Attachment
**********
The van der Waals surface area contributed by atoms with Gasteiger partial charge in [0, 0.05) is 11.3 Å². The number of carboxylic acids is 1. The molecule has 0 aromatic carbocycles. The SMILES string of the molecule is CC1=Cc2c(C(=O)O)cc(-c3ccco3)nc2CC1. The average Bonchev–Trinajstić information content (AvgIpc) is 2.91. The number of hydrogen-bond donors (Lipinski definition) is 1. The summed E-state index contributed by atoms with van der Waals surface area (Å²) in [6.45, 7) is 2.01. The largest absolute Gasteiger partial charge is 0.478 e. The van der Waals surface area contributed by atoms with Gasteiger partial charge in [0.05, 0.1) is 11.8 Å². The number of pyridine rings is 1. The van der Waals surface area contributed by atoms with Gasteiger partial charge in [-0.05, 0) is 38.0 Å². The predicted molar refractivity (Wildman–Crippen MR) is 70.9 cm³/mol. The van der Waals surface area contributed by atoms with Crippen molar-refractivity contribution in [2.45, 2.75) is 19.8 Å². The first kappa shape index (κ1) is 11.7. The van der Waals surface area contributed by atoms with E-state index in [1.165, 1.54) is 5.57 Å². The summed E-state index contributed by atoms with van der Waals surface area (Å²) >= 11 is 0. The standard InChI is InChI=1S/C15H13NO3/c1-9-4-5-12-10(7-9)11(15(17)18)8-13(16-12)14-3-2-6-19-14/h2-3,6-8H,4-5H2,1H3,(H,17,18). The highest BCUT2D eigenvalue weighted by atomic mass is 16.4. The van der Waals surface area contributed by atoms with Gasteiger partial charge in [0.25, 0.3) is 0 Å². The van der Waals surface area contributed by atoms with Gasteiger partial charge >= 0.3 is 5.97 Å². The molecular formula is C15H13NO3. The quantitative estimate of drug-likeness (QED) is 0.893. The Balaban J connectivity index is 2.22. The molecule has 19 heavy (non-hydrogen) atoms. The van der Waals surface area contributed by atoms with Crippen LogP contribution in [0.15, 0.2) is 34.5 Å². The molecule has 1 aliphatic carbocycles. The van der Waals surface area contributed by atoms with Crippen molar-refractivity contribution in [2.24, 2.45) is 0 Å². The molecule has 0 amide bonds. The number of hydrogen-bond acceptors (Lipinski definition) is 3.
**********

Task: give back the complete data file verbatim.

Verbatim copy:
The van der Waals surface area contributed by atoms with Gasteiger partial charge in [0, 0.05) is 11.3 Å². The number of carboxylic acids is 1. The molecule has 0 aromatic carbocycles. The SMILES string of the molecule is CC1=Cc2c(C(=O)O)cc(-c3ccco3)nc2CC1. The average Bonchev–Trinajstić information content (AvgIpc) is 2.91. The number of hydrogen-bond donors (Lipinski definition) is 1. The summed E-state index contributed by atoms with van der Waals surface area (Å²) in [6.45, 7) is 2.01. The largest absolute Gasteiger partial charge is 0.478 e. The van der Waals surface area contributed by atoms with Gasteiger partial charge in [0.05, 0.1) is 11.8 Å². The number of pyridine rings is 1. The van der Waals surface area contributed by atoms with Gasteiger partial charge in [-0.05, 0) is 38.0 Å². The predicted molar refractivity (Wildman–Crippen MR) is 70.9 cm³/mol. The van der Waals surface area contributed by atoms with Crippen molar-refractivity contribution in [2.45, 2.75) is 19.8 Å². The first kappa shape index (κ1) is 11.7. The van der Waals surface area contributed by atoms with E-state index in [1.165, 1.54) is 5.57 Å². The summed E-state index contributed by atoms with van der Waals surface area (Å²) >= 11 is 0. The standard InChI is InChI=1S/C15H13NO3/c1-9-4-5-12-10(7-9)11(15(17)18)8-13(16-12)14-3-2-6-19-14/h2-3,6-8H,4-5H2,1H3,(H,17,18). The highest BCUT2D eigenvalue weighted by atomic mass is 16.4. The van der Waals surface area contributed by atoms with Gasteiger partial charge in [0.25, 0.3) is 0 Å². The van der Waals surface area contributed by atoms with Gasteiger partial charge >= 0.3 is 5.97 Å². The molecular formula is C15H13NO3. The quantitative estimate of drug-likeness (QED) is 0.893. The Balaban J connectivity index is 2.22. The molecule has 19 heavy (non-hydrogen) atoms. The van der Waals surface area contributed by atoms with Crippen LogP contribution in [0.15, 0.2) is 34.5 Å². The molecule has 1 aliphatic carbocycles. The van der Waals surface area contributed by atoms with Crippen molar-refractivity contribution in [2.24, 2.45) is 0 Å². The molecule has 0 amide bonds. The number of hydrogen-bond acceptors (Lipinski definition) is 3.